Once you've read the indictment against triclosan, it's easy to decide you don't want to use the substance. Harder, if you use liquid soap -- or any number of other personal care products -- is finding a product that doesn't use include triclosan for its supposed antibacterial qualities.
The groups Food & Water Watch and Beyond Pesticides have a solution. In a recent report, What's Lurking in Your Soap?, the groups identified both companies that use triclosan and -- usefully -- those that do not.
First a recap. Triclosan is advertised for its antibacterial properties, and many people think an antibacterial soap will clean their hands better than a regular soap. Not so. A vigorous scrub and rinse with warm water -- say the alphabet twice and you're sure to have cleansed any unsavory bug -- is just as good. (A Food and Drug Administration panel voted 11 to one, concluding as such.) Meanwhile, the widespread use of antibacterial products like triclosan is breeding resistant bacteria. (The American Medical Association raised concerns about widespread use of antibacterial products for just this reason.) And it can mix with other chemicals in the waste stream to create toxic (it can kill some aquatic life at the bottom of the food chain, and at the end of your discharge pipe) and gender-bending chemicals.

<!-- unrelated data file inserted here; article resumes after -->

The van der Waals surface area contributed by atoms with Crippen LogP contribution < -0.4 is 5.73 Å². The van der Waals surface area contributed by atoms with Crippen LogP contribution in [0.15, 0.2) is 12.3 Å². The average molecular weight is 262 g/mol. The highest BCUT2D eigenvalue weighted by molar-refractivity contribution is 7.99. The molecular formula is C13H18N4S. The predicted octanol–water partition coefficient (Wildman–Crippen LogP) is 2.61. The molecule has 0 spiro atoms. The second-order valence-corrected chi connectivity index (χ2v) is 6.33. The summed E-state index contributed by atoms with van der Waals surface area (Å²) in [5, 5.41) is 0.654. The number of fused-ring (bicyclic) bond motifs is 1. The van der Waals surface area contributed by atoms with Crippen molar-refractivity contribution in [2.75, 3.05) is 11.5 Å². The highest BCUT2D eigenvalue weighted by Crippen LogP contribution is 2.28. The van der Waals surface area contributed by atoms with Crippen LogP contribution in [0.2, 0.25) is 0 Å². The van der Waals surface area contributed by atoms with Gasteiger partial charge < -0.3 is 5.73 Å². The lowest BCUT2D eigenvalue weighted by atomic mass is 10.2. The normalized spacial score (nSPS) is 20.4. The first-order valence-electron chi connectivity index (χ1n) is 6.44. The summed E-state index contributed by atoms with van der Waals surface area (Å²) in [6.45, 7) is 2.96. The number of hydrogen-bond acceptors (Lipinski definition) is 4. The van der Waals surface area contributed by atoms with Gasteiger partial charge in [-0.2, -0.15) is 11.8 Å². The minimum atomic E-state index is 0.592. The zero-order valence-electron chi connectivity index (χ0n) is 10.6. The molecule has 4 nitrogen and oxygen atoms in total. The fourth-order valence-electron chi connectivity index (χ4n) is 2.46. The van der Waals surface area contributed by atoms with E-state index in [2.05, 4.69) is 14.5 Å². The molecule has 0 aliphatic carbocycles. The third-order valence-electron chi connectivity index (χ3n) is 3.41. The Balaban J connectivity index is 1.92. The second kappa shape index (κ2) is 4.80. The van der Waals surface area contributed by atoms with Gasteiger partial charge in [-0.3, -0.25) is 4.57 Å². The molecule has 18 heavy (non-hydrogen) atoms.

The Environmental Protection Agency registers triclosan as a pesticide, but legal loopholes allow it to be used in many consumer products without regulation by either the EPA or the FDA. (Japan and Canada restrict its use in cosmetics, and several European nations advise their citizens not to use antibacterial products.)
A recent petition filed by Beyond Pesticides and Food and Water Watch (with support from dozens of other groups, including the Sierra Club, the American Bird Conservancy and the Breast Cancer Fund), argues that triclosan should not be approved for use in consumer products.
Avoid triclosan by reading labels. Triclosan comes in many forms and is known by many names, including: Microban, Irgasan (DP 300 or PG 60), Biofresh, Lexol-300, Ster-Zac or Cloxifenolum. The easiest way to do the right thing is to purchase products that aren't made with Triclosan. Here's the list:
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